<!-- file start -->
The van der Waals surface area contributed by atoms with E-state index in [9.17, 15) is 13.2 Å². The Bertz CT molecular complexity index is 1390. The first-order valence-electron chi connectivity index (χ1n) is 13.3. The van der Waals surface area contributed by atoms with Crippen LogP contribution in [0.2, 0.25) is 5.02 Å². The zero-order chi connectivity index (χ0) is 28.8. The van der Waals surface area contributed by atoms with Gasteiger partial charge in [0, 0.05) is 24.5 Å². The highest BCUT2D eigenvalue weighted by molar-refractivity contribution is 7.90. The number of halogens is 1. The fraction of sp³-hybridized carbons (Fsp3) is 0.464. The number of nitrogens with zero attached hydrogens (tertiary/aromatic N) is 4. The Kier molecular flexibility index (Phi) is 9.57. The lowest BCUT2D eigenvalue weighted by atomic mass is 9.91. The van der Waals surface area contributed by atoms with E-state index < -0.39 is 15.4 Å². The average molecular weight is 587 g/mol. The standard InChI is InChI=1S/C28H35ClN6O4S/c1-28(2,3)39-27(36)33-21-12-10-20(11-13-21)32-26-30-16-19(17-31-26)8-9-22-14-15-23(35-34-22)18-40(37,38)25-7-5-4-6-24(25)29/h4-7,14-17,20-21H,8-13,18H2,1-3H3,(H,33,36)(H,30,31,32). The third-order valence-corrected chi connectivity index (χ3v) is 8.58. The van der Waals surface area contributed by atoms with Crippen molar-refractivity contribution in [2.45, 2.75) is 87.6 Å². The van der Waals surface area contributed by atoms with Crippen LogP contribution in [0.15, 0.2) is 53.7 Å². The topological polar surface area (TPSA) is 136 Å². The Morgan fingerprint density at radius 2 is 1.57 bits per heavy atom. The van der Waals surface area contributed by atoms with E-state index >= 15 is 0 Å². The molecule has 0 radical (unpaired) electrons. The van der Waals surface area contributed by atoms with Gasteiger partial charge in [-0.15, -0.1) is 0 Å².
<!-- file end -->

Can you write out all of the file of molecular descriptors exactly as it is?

The van der Waals surface area contributed by atoms with E-state index in [9.17, 15) is 13.2 Å². The Bertz CT molecular complexity index is 1390. The first-order valence-electron chi connectivity index (χ1n) is 13.3. The van der Waals surface area contributed by atoms with Crippen LogP contribution in [0.2, 0.25) is 5.02 Å². The zero-order chi connectivity index (χ0) is 28.8. The van der Waals surface area contributed by atoms with Gasteiger partial charge in [0, 0.05) is 24.5 Å². The highest BCUT2D eigenvalue weighted by molar-refractivity contribution is 7.90. The number of halogens is 1. The fraction of sp³-hybridized carbons (Fsp3) is 0.464. The number of nitrogens with zero attached hydrogens (tertiary/aromatic N) is 4. The Kier molecular flexibility index (Phi) is 9.57. The lowest BCUT2D eigenvalue weighted by atomic mass is 9.91. The van der Waals surface area contributed by atoms with E-state index < -0.39 is 15.4 Å². The average molecular weight is 587 g/mol. The standard InChI is InChI=1S/C28H35ClN6O4S/c1-28(2,3)39-27(36)33-21-12-10-20(11-13-21)32-26-30-16-19(17-31-26)8-9-22-14-15-23(35-34-22)18-40(37,38)25-7-5-4-6-24(25)29/h4-7,14-17,20-21H,8-13,18H2,1-3H3,(H,33,36)(H,30,31,32). The third-order valence-corrected chi connectivity index (χ3v) is 8.58. The van der Waals surface area contributed by atoms with Crippen molar-refractivity contribution in [2.45, 2.75) is 87.6 Å². The van der Waals surface area contributed by atoms with Crippen LogP contribution in [0.15, 0.2) is 53.7 Å². The topological polar surface area (TPSA) is 136 Å². The Morgan fingerprint density at radius 2 is 1.57 bits per heavy atom. The van der Waals surface area contributed by atoms with E-state index >= 15 is 0 Å². The molecule has 0 radical (unpaired) electrons. The van der Waals surface area contributed by atoms with Gasteiger partial charge in [-0.15, -0.1) is 0 Å².